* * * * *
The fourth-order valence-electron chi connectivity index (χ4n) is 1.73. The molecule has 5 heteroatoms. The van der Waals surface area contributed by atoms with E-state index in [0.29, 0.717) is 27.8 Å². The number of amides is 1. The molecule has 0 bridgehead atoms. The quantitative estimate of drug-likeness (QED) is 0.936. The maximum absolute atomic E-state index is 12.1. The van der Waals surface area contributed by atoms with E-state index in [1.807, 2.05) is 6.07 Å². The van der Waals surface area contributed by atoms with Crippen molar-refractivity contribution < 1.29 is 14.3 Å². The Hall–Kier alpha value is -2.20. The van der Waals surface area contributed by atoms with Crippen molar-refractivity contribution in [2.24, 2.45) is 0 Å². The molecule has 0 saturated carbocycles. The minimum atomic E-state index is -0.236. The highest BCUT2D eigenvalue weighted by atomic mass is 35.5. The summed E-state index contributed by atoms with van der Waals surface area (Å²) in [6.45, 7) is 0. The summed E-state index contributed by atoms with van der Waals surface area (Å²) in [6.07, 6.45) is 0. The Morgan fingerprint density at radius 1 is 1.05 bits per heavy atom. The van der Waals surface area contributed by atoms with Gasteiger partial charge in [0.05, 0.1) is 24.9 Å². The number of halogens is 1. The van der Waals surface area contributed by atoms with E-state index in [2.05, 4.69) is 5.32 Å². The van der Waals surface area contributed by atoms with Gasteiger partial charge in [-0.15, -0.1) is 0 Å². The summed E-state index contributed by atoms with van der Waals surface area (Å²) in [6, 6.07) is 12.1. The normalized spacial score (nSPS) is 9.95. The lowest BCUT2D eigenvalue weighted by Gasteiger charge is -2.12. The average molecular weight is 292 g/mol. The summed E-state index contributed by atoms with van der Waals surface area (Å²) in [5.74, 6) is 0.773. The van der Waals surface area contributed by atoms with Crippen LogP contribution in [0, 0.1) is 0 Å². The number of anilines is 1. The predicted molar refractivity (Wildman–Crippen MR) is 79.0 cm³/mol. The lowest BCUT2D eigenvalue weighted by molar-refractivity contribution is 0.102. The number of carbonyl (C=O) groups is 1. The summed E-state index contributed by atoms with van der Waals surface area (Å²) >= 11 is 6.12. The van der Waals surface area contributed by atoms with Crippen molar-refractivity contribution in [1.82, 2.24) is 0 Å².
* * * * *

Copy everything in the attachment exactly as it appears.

The fourth-order valence-electron chi connectivity index (χ4n) is 1.73. The molecule has 5 heteroatoms. The van der Waals surface area contributed by atoms with E-state index in [0.29, 0.717) is 27.8 Å². The number of amides is 1. The molecule has 0 bridgehead atoms. The quantitative estimate of drug-likeness (QED) is 0.936. The maximum absolute atomic E-state index is 12.1. The van der Waals surface area contributed by atoms with E-state index in [1.807, 2.05) is 6.07 Å². The van der Waals surface area contributed by atoms with Crippen molar-refractivity contribution < 1.29 is 14.3 Å². The Hall–Kier alpha value is -2.20. The van der Waals surface area contributed by atoms with Crippen molar-refractivity contribution in [2.24, 2.45) is 0 Å². The molecule has 0 saturated carbocycles. The minimum atomic E-state index is -0.236. The highest BCUT2D eigenvalue weighted by atomic mass is 35.5. The summed E-state index contributed by atoms with van der Waals surface area (Å²) in [6.45, 7) is 0. The summed E-state index contributed by atoms with van der Waals surface area (Å²) in [6.07, 6.45) is 0. The Morgan fingerprint density at radius 1 is 1.05 bits per heavy atom. The van der Waals surface area contributed by atoms with Gasteiger partial charge in [0.05, 0.1) is 24.9 Å². The number of halogens is 1. The van der Waals surface area contributed by atoms with E-state index in [2.05, 4.69) is 5.32 Å². The van der Waals surface area contributed by atoms with Gasteiger partial charge in [-0.15, -0.1) is 0 Å². The summed E-state index contributed by atoms with van der Waals surface area (Å²) in [6, 6.07) is 12.1. The normalized spacial score (nSPS) is 9.95. The lowest BCUT2D eigenvalue weighted by Gasteiger charge is -2.12. The average molecular weight is 292 g/mol. The summed E-state index contributed by atoms with van der Waals surface area (Å²) in [5.74, 6) is 0.773. The van der Waals surface area contributed by atoms with Crippen LogP contribution in [0, 0.1) is 0 Å². The number of anilines is 1. The predicted molar refractivity (Wildman–Crippen MR) is 79.0 cm³/mol. The lowest BCUT2D eigenvalue weighted by molar-refractivity contribution is 0.102. The number of carbonyl (C=O) groups is 1. The summed E-state index contributed by atoms with van der Waals surface area (Å²) >= 11 is 6.12. The van der Waals surface area contributed by atoms with Crippen molar-refractivity contribution in [1.82, 2.24) is 0 Å².